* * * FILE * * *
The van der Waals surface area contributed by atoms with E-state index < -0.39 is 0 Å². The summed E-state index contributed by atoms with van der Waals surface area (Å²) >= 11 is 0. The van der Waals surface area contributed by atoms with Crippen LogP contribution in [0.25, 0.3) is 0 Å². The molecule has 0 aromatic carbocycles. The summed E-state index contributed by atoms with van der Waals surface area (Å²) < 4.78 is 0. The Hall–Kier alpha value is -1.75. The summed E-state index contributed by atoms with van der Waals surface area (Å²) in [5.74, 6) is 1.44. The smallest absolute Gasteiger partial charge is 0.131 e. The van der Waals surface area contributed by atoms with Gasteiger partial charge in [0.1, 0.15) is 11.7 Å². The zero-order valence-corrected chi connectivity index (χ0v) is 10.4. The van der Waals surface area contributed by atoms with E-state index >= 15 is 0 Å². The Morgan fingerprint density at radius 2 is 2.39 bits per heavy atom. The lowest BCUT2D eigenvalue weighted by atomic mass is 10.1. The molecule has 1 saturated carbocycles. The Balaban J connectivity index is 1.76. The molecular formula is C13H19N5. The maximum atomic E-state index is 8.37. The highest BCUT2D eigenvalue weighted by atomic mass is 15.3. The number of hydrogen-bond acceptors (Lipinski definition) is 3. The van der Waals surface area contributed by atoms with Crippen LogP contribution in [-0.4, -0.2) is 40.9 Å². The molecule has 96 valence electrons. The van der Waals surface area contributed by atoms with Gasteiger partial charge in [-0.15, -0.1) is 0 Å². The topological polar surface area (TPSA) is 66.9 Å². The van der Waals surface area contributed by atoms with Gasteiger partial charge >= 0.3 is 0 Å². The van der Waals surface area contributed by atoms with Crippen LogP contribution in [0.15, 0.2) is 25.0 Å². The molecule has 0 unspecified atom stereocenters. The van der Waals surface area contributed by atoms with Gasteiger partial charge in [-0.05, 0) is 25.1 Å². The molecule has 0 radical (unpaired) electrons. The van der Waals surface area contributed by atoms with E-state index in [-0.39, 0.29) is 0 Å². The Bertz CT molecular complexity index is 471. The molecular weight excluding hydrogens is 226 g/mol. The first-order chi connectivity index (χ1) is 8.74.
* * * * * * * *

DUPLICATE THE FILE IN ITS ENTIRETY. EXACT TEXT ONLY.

The van der Waals surface area contributed by atoms with E-state index < -0.39 is 0 Å². The summed E-state index contributed by atoms with van der Waals surface area (Å²) >= 11 is 0. The van der Waals surface area contributed by atoms with Crippen LogP contribution in [0.25, 0.3) is 0 Å². The molecule has 0 aromatic carbocycles. The summed E-state index contributed by atoms with van der Waals surface area (Å²) < 4.78 is 0. The Hall–Kier alpha value is -1.75. The summed E-state index contributed by atoms with van der Waals surface area (Å²) in [5.74, 6) is 1.44. The smallest absolute Gasteiger partial charge is 0.131 e. The van der Waals surface area contributed by atoms with Gasteiger partial charge in [0.1, 0.15) is 11.7 Å². The zero-order valence-corrected chi connectivity index (χ0v) is 10.4. The van der Waals surface area contributed by atoms with E-state index >= 15 is 0 Å². The Morgan fingerprint density at radius 2 is 2.39 bits per heavy atom. The lowest BCUT2D eigenvalue weighted by atomic mass is 10.1. The molecule has 1 saturated carbocycles. The Balaban J connectivity index is 1.76. The molecular formula is C13H19N5. The maximum atomic E-state index is 8.37. The highest BCUT2D eigenvalue weighted by atomic mass is 15.3. The number of hydrogen-bond acceptors (Lipinski definition) is 3. The van der Waals surface area contributed by atoms with Crippen LogP contribution in [-0.4, -0.2) is 40.9 Å². The molecule has 96 valence electrons. The van der Waals surface area contributed by atoms with Gasteiger partial charge in [-0.15, -0.1) is 0 Å². The topological polar surface area (TPSA) is 66.9 Å². The van der Waals surface area contributed by atoms with Gasteiger partial charge >= 0.3 is 0 Å². The van der Waals surface area contributed by atoms with Crippen LogP contribution in [0.15, 0.2) is 25.0 Å². The molecule has 0 unspecified atom stereocenters. The van der Waals surface area contributed by atoms with Gasteiger partial charge in [-0.05, 0) is 25.1 Å². The molecule has 0 radical (unpaired) electrons. The van der Waals surface area contributed by atoms with E-state index in [-0.39, 0.29) is 0 Å². The Bertz CT molecular complexity index is 471. The molecular weight excluding hydrogens is 226 g/mol. The first-order chi connectivity index (χ1) is 8.74.